Haggis, Neeps, and Tatties

Haggis, neeps, tatties
Gravy drenched, squishy texture
Spices overload

This past Wednesday (5 October) marked one month since being here in Glasgow. (Woooooo!) I was hoping to get a celebratory blog post out there chronicling some of my favorite moments since arriving, but 1) that didn’t happen and 2) I feel like it would have made me a little more anxious to make a big hullabaloo about the passing of time. (I’m not a fan of this concept of having limited time here. I want to stay here forever.)

Anyway, from my home college, there are five of us studying abroad at the University of Glasgow this semester. We get to see each other once a week at our Scottish Enlightenment lecture, and maybe in passing considering three out of us five are living in the same student village. But we hadn’t actually sat down and spent some time just the five of us. And four of us had yet to try haggis.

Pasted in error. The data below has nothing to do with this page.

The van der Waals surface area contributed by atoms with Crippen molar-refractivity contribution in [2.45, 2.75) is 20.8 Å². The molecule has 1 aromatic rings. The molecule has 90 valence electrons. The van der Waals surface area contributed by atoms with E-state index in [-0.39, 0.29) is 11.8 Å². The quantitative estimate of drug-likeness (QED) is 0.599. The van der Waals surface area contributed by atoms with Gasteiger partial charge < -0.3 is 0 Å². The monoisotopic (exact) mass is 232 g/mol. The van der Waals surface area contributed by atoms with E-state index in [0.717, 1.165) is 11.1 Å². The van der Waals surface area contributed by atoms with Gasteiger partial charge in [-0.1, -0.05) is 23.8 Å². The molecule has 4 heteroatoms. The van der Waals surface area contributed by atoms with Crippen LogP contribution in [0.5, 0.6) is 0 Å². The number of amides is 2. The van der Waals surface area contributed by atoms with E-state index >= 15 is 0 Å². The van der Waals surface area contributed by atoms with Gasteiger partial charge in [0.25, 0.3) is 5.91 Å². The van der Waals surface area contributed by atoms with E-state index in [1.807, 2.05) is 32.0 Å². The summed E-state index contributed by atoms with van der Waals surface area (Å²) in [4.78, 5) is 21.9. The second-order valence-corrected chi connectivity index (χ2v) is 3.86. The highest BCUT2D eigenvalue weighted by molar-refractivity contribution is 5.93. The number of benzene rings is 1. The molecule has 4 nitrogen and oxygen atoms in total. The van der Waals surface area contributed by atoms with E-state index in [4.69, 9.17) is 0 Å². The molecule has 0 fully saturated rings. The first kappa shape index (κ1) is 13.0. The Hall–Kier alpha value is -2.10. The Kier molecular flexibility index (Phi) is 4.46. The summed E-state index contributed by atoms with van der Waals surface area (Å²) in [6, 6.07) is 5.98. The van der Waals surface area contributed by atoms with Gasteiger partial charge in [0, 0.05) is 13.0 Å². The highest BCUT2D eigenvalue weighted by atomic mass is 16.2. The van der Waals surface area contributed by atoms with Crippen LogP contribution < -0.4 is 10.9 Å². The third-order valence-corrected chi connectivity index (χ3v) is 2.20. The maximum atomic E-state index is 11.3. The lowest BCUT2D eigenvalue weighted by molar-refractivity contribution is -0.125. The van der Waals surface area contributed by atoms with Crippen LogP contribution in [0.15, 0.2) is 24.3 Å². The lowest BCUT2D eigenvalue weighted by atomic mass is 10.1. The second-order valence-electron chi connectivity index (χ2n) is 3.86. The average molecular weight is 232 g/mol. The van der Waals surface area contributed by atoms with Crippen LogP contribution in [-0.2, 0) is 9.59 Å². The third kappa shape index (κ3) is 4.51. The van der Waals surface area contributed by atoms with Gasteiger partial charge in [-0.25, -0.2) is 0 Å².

I feel like it would have been a grave injustice to myself if I didn’t try haggis at one point while here in Scotland. It’d be like visiting Chicago for the first time and not having deep-dish pizza.

I’m pretty sure this is what is referred to as posh.

At the suggestion of some of my classmates, for our haggis-trying adventure, we decided to go to a restaurant in Ashton Lane (which has quickly become one of my favorite little places in Glasgow) called Ubiquitous Chip.

It was nice in there.

My piping teacher couldn’t help his reaction when I told him at my lesson that morning. “You’re going to the Chip, eh? That’s, uh, high-market dining right there…” Yeah, he wasn’t kidding.

When our orders of haggis arrived, it didn’t look anything like pictures I’d seen online.


It was a work of culinary visual art. The delicate little scoop on the left is the haggis, covered in gravy; on the right are the “neeps” and “tatties” — haggis is traditionally served with turnips (neeps) and potatoes (tatties). (But the Chip serves carrots, not turnips, so that’s what those little things are sticking out of the mashed potatoes.)

Now that I’ve shown a pretty picture of it, let me tell you what’s actually in there: